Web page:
Hardware warranties–do you know what yours covers?

This is a cautionary tale and one I urge you to take to heart.

When you purchase a server, or any other piece of critical IT kit, you generally get a chance to purchase warranty coverage or extended warranty coverage.  In many cases the vendor will provide a basic, Next Business Day (NBD) warranty that probably ensures you’ll have some sort of response by the next business day (not, necessarily the actual next day; if your problem occurred on Friday you probably won’t have a response until Monday).  What many of the vendor’s may not tell you is that the parts supply might not be all that great for NBD coverage; in other words, an NBD warranty may not necessarily guarantee you that a smiling service tech will show up the next day with needed part in hand.  All of that depends on parts supply and how the parts are “tagged” for warranty coverage.

Case in point:  we (itgroove) are situated in Victoria, BC which is the provincial capital of British Columbia.  We are a “government town” and most of the Tier 1 vendors (Dell, IBM, HP, Lenovo) have hefty parts stocks locally to support government installations.  I had a situation with a customer where one of their “critical” Tier 1 servers blew a motherboard but the server was covered by an NBD contract.  The server could NOT be down for any length of time so I chatted with the Tier 1 support guys about options.  It turns out that there were full spares kits for the server type on hand in Victoria but they were tagged for “4 hour critical response” contracts only.  Parts for NBD contracts would have to be ordered in from wherever even though the actual required parts were sitting in a warehouse about 2.5km from my customer’s location.  I was told that it could possibly take up to 3 days for parts to show up, depending on what was required.  Worse, when I inquired about buying parts (as in I’ll just buy the motherboard, can’t be that expensive a part) the lead time was 5 – 7 days if the part was available for sale!

As the customer needed to be back up right now we ended up buying an uplift on their warranty to 4 hour critical support coverage and the nice tech arrived with the full spares kit within an hour and a half of the support call being placed.

The bottom line, here, is that you really, really, really have to think about what your allowable downtime window can be in terms of a failed server.  If you can live without the services that are provided by a particular server for 24 – 48 hours then an NBD contract might be okay.  If you have a way to “work around” the failed server for a similar period of time then that is okay, as well.  But, if you are like my customer and you absolutely cannot live for more than a couple of hours without those services, then you have to factor in the cost of the warranty uplift into your costs calculations whenever you are looking at purchasing a critical piece of kit for your infrastructure.  And if you really. really, really cannot afford any downtime then you need to be looking at ways to mitigate the problem before it even happens.  That might mean having clustered or replicated servers, it might mean using Cloud services instead of on-premise services, it might mean having a sophisticated backup/recovery system in place that can get you going again in a very short period of time.  In short, it means you have to invest dollars up front to ensure you don’t lose many more dollars because of a system failure in the future.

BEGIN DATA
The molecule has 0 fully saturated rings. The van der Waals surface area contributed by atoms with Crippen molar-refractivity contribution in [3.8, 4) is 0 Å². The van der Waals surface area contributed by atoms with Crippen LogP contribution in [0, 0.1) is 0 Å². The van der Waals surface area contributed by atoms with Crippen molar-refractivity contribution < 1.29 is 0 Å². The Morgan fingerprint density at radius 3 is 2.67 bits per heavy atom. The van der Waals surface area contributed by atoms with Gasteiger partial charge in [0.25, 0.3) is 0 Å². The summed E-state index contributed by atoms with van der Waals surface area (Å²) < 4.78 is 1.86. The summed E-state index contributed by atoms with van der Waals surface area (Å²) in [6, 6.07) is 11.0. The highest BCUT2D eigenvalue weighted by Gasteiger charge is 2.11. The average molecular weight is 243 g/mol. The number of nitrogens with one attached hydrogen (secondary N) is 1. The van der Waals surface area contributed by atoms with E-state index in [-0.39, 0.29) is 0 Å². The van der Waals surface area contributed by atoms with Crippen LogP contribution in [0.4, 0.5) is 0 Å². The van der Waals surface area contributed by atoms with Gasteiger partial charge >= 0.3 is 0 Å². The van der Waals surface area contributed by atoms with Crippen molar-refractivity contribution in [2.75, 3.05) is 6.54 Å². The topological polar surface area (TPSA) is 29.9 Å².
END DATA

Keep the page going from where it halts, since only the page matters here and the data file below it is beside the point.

In my customer’s case the cost for the uplift was $2600; the potential cost to them in lost business to have been down for 24 or more hours was many times that amount so it only made sense to cut the PO.  But this is a decision that should have been made up front and not in the heat of the moment.  They should have planned up front for this situation knowing that they could not afford the downtime.

And that is the takeaway from this short discussion.  You need to plan for the possibility and have your mitigation process in place up front.  If you can’t afford downtime then you have to spend up front to put the “insurance” in place so that you are covered when something actually does go “boom”.  This is true whether you are a multi-national or a small, single-server shop; if your business has a critical reliance on the box then you had better have a plan and coverage in place before it fails.  Trying to pull it all together after the box has failed is just asking for trouble.